Explore Kawaii: The Culture of Cuteness

How Cute is That?


Happiness, Love
Japanese girl promoting kawaii

(Samuel Ponce / Shutterstock.com)

The Japanese concept of kawaii is frequently translated as cuteness, but it is so much more. Kawaii can actually describe a myriad of things that range from animals – real or anime – people, clothing, and decoration, according to a blog from Rakuten Travel Experiences. Think Hello Kitty and Pokémon.

But that still doesn’t explain why kawaii has been gaining in popularity for decades. It has actually become a Japanese cultural phenomenon.

Hiroshi Nittono, the  director of the Cognitive Psychophysiology Laboratory at Osaka University has researched this concept of cuteness in a 2012 study and found that looking at kawaii actually makes people happier.

According to Nittono, kawaii is the feeling that you get in the presence of something that triggers an emotion like a cute baby animal, reported Wired. Viewing these types of images elicits an emotional response of caregiving and wanting to protect. That’s why in Japan, people tend to say that they feel kawaii. It is this emotional response to stressful times that has led to the immense popularity of all things kawaii

An evolving concept
While the cuteness concepts that people equate with kawaii only date back to the 1970s, its roots go back a lot further. The first use of the term dates back to the Heian Period (794-1185), that is known as the golden age of Japan, according to the travel blog. While the meaning of the word has changed through the ages, the idea of feeling emotion for adorable things as been around for a long time. Kawaii literally means able to be loved, and it is all positive.

In the 1970s Japanese girls wanting to break away from the rigidness of post war culture, developed their own cute childlike handwriting that featured curvy lines next to hearts, stars, and adorable cartoon faces, according to My Modern Met. While it was banned from schools, the style was picked up by advertisers and led to the first kawaii character, Hello Kitty.

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A post shared by Hello Kitty (@hellokitty)

The Japanese stationary line Sanrio launched Hello Kitty in 1974. This cat with no mouth and a pink bow was designed by Yuko Yamaguchi and first imprinted on a coin purse. Countless products followed and Hello Kitty became popular around the world. There is even a hello Kitty themed bullet train.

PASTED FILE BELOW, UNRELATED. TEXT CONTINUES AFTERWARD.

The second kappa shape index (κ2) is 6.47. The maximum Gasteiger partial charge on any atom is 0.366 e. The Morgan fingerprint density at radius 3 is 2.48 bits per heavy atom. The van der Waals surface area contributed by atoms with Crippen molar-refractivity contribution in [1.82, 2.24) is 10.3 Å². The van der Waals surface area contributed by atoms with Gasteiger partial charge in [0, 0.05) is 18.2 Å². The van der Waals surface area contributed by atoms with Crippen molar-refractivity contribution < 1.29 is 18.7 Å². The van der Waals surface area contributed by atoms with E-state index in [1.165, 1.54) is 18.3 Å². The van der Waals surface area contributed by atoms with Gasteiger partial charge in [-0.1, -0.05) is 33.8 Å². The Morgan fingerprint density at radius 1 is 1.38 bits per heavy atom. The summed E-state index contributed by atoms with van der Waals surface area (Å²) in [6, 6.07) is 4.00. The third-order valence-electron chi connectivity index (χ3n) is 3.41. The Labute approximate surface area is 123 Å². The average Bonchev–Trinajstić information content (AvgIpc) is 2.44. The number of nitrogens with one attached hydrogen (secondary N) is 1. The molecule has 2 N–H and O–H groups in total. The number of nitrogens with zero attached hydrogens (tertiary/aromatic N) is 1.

Other pop-icons followed including Pokémon’s Pikachu, Melon Kuma,  the lazy egg Gudetama and even emojis. All these characters are designed in a simple style with large heads, small bodies, wide eyes, and very little or no expression. What unites them all is cuteness.

Kawaii Food
Another area where kawaii has become a major trend is in food, adorable food, reports CNN Travel. In cafés across the country, you can find food, like rice or baked goods, that is carefully molded into the shape of cute animals in the distinctive kawaii style that incorporates the Japanese style of food aesthetics that dictate small potions with contrasting colors and shapes with a cute twist.

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A post shared by Little Miss Bento (@littlemissbento)

Kawaii food is exemplified in the trendy concept of “charaben” or character bento box. These elaborate lunch boxes feature food – rice with carefully cut seaweed, vegetables, cheese, or lunch meat, that is sculpted to look like popular characters like Micky Mouse or Snoopy.

Many of these lunches take hours to prepare and Japanese mothers make them daily for their children. It is a way for moms to express their love as well as get kids to eat a healthy nutritious meal.

Kawaii food is very popular on social media with people loading pictures on Instagram and creating how to videos on YouTube. In Japanese kawaii culture, food really is love.

Even more cute
Fast forward to today when the concept of what makes something kawaii is not limited to cute cartoon characters. Artists are adapting several cute styles including creepy cute and ugly cute. One artist who embraced the style is Takashi Murakam, who is the founder of the Superflat art movement.

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A post shared by Takashi Murakami (@takashipom)

Kawaii has branched out to fashion like Lolita Fashion which finds inspiration from Victorian times and creates cutsie outfits with ruffles, bows, and parasols.

Cosplay, or costume play is also a big part of kawaii culture now with people dressing up as anime or manga characters. Some people are dressing up as cute pop-icons. There are organized cosplay events and gatherings in Japan, Korea, the Philippines and fast spreading to other countries. In these hectic and stressful times, everyone needs some cute in their lives.

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